How Much Will It Actually Cost to Power Your Home With Solar?

How Much Does Solar Power Really Cost?

cost of solar panels

It’s a common question among homeowners and business owners weighing the costs and benefits of installing a solar power system: “How much will it cost me?” It’s a straightforward question and one that deserves a straightforward answer. Unfortunately, there is no direct straightforward answer. There is no one size fits all solar power system. So, there is no one size fits all estimate of what solar power systems cost to install.

The cost of installing solar on your home or small businesses depends on a great many factors. Are their solar lease options in your area? What kind of incentives and tax credits do your local, county, and state government offer on top of federal incentives and credits. What are your current power needs? How big is your roof? What is your geographical location? What’s the weather like where you live?

All these factors and more, weighed against the cost and nature of conventional utility power in your area, will go into the final estimate of what your system will cost and how long it will take to pay for itself.

Buying a Home Solar Power System

If you have the money to purchase a solar power system out of pocket, then you put yourself in a position to reap the deepest discounts available while maximizing the amount of government incentives and tax credits you can claim. But a solar power system can be a pricey investment.

Residential photovoltaic systems can range in cost from ten thousand to forty-thousand dollars on average, depending on your location, ease of installation, etc. Not all systems are created equal, and you still generally get what you pay for. Though, all solar power system components have fallen in price over the last decade.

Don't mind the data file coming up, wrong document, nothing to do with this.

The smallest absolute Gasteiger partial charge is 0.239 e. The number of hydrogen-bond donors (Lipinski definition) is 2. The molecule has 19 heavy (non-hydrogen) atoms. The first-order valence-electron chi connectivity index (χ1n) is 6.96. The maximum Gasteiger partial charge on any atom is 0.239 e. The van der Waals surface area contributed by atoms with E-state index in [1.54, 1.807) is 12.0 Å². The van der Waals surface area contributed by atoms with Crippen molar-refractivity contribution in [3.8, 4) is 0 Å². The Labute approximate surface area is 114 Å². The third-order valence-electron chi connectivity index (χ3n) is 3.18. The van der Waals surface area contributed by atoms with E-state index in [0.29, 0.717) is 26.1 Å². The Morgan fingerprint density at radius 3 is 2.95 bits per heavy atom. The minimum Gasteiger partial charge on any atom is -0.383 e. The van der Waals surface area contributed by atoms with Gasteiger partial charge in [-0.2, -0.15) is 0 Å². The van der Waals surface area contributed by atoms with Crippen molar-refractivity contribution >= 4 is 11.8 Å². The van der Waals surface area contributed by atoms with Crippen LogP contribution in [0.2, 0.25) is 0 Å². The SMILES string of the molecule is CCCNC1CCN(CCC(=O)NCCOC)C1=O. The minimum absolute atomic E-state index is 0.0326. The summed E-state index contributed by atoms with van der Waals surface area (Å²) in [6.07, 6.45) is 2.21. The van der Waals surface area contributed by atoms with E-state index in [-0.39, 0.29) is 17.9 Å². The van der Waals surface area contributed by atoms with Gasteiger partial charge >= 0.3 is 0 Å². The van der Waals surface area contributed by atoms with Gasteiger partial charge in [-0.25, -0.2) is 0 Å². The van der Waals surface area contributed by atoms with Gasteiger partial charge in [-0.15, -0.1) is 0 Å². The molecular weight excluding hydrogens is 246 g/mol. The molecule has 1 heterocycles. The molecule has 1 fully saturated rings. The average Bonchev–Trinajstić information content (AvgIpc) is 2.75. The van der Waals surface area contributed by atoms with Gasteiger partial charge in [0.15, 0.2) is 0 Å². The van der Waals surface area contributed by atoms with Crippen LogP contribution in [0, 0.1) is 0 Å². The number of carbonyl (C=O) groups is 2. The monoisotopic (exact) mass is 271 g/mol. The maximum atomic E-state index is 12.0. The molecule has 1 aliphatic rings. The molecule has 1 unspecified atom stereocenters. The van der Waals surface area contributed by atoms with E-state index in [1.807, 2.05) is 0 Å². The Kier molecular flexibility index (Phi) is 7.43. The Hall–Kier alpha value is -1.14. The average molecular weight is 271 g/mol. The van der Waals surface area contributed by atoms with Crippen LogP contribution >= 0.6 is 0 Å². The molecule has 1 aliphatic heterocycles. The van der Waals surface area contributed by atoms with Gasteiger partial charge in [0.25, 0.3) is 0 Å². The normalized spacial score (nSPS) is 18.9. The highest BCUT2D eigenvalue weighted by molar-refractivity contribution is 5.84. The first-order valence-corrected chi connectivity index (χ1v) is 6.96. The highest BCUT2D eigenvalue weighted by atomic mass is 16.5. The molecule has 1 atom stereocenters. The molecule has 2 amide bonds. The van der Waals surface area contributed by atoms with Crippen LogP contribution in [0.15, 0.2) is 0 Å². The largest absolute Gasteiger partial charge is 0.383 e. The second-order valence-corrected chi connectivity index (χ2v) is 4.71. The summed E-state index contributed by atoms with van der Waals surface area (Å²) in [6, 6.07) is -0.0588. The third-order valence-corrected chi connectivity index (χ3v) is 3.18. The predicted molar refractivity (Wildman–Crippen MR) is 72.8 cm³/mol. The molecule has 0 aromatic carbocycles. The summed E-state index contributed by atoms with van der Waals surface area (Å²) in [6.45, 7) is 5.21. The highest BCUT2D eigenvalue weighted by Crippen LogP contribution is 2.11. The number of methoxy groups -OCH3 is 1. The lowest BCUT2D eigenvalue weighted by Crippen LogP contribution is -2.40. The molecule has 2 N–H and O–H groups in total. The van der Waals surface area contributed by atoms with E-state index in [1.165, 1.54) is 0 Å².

Government Incentives for Going Solar

Your federal, state, county, and local government may offer a wide variety of incentives designed to get you and other homeowners into solar power. Incentives range from subsidies for installation, special low-interest loans that cover some or all of initial price, and tax credits for generation of energy over the life of the system.

Make sure that you check with applicable government agencies in your area and compare what they say against the claims of your installer prior to installation.

Operational Costs of Solar and the Leasing Option

The good news about solar is that once it’s installed, it is practically maintenance-free, generating no additional operating costs. In fact, if your new solar power system is hooked up to your local utilities power grid, you’ll most likely receive credit on your bill for generating power during peak hours.

Also, check with your solar installer about the potential to lease a system for little to no money down. While leasing does take away many of the government incentives to installing solar and can potentially affect the reseal value of your home, it can often make solar power a viable option regardless of how much of an investment you can afford to make.

[Photo Via: GizMag]